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Gas Chromatography Page 1 of 24
MODEL OF CHROMATOGRAPHS 700XA Natural Gas Chromatograph
The Danalyzer 700XA Gas Chromatographs provide the most accurate analysis of natural gas available in a field mounted gas chromatograph (GC). The 700XA features a design that increases analytical capability, maximizes ease of use, and widens the range of analysis options in a GC with an ambient temperature rating of -4 to 140 F (-20 to 60 C). These enhanced features make the 700XA ideal for natural gas custody transfer and applications requiring advanced analysis such as C9+ (with hydrocarbon dew point and cricondentherm calculations) and C6+ with hydrogen sulfide (H2S).
Engineered with a single-cast enclosure, the 700XA offers an efficient use of oven space to accommodate both micropacked and capillary columns, as many as four 6-port or 10-port valves, a rotary valve for liquid injections, up to two thermal conductivity detectors, and an optional micro flame ionization detector (FID). With a significant reduction in internal cabling, the 700XA allows maximum access to valves and internal components, making maintenance quick, easy, and cost effective.
The analytical power inherent within the 700XA ensures the precise, fast measurement you need to measure up to C9+ and calculate the hydrocarbon dew point of natural gas. The reliability and simplified design also makes this GC the best choice for critical custody transfer C6+ energy measurement, relative density, and Wobbe measurements.
500 Natural Gas Chromatograph
The Danalyzer 500 Gas Chromatographs offer the broadest range of analysis options available today in a field-mounted GC. Whether it is heating value measurement, trace contaminant monitoring, pipeline integrity, or product quality/process control, the 500 GC is flexible enough to meet your analysis needs. The proven technology and software of the 500 GC series offers superior reliability and precision, lower installation and operating costs, greater application flexibility, and unmatched measurement performance.
The Danalyzer 500 Gas Chromatograph is available in two models:
570/571 BTU/CV Gas Chromatograph The ideal choice for compositional analysis of pipeline gas, including C1 to C6+, N2, and CO2.
590/591 Dual Oven Gas Chromatograph Utilizes dual chromatography for advanced applications. Provides more complete
AGA 8 calculations. Typical applications include C9+ with optional hydrocarbon dewpoint calculation and C6+ with trace H2S.
The objective of this experiment is to separate, by gas chromatographic techniques, a mixture of the four isomeric butyl alcohols and to determine the percentage of each an unknown mixture.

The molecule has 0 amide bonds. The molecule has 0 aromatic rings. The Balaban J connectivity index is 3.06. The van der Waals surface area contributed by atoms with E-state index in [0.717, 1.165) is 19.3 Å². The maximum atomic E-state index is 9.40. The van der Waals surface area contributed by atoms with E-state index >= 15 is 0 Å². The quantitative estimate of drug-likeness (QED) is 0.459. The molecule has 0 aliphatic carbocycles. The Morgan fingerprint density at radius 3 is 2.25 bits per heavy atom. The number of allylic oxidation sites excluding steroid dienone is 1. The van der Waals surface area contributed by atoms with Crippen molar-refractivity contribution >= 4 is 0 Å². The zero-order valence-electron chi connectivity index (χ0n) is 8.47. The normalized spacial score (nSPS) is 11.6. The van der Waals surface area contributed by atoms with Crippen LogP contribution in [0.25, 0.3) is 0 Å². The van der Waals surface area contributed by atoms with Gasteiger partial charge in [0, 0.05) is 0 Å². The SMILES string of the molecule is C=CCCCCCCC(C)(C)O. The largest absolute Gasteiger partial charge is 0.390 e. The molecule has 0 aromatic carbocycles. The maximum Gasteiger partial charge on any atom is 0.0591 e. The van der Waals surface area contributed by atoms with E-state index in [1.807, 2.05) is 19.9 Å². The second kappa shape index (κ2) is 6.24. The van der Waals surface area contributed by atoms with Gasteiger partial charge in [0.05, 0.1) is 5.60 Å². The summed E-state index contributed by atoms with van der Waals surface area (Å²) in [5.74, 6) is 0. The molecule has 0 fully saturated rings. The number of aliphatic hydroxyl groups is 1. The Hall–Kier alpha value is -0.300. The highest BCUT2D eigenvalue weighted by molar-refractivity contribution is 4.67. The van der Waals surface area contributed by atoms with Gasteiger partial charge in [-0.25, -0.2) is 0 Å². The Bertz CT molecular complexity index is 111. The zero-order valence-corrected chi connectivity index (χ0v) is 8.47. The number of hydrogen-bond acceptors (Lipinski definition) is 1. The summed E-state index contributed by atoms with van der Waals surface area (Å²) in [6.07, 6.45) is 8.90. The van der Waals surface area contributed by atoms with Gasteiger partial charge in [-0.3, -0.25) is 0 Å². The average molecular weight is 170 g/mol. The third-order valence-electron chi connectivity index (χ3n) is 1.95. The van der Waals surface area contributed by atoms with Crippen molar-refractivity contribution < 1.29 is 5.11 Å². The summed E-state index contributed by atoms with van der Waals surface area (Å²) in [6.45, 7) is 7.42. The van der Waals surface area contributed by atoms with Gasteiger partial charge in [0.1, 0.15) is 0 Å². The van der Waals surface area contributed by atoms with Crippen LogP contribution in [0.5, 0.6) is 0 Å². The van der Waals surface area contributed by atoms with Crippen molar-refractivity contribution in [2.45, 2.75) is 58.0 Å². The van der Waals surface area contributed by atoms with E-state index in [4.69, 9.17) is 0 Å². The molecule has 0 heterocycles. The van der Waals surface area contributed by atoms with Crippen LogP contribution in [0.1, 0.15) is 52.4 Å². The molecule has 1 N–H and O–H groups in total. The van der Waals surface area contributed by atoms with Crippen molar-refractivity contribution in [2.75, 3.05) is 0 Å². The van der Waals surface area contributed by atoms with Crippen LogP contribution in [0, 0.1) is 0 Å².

Upon completing this experiment, you should:
know the basic components of a chromatography instrument
understand the importance of component separation to chemical analysis
understand the mechanism by which components are separated on a GC column and the variables that affect separation
understand the basic methods of calibration common in chromatographic analysis
Chromatography is a very important analytical tool because it allows the chemist to separate components in a mixture for subsequent use or quantification. Most samples that chemists want to analyze are mixtures. If the method of quantification is selective for a given component in the mixture, separation is not required. However, it is often the case that the detector is not specific enough, and a separation must first be performed. There are several types of chromatography
In the fluoride and manganese experiments, for example, the detector is selective for the component of interest within the matrix of oparticular s
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depending on the type of sample involved. In this experiment, well use gas chromatography.
The gas chromatograph makes it possible to separate the volatile components of a very small sample and to determine the amount of each component present. The essentials required for the method are an injection port through which samples are loaded, a "column" on which the components are separated, a regulated flow of a carrier gas (often helium) which carries the sample through the instrument, a detector, and a data processor. In gas chromatography, the temperature of the injection port, column, and detector are controlled by thermostatted heaters. Figures 1 and 2 are pictures of the instrument from the front and rear respectively, with important components labeled. The following sections describe in detail the function of each component.
detail of column in oven
Detail of column in oven
Figure 1. Front view of gas chromatograph
capillary column wound around holder
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Figure 2. Rear view of gas chromatograph
INJECTION PORT The sample to be analyzed is loaded at the injection port via a hypodermic syringe. The injection port is heated in order to volatilize the sample. Once in the gas phase, the sample is carried onto the column by the carrier gas, typically helium. The carrier gas is also called the mobile phase. Gas chromatographs are very sensitive instruments. Typically samples of one microliter or less are injected on the column. These volumes can be further reduced by using what is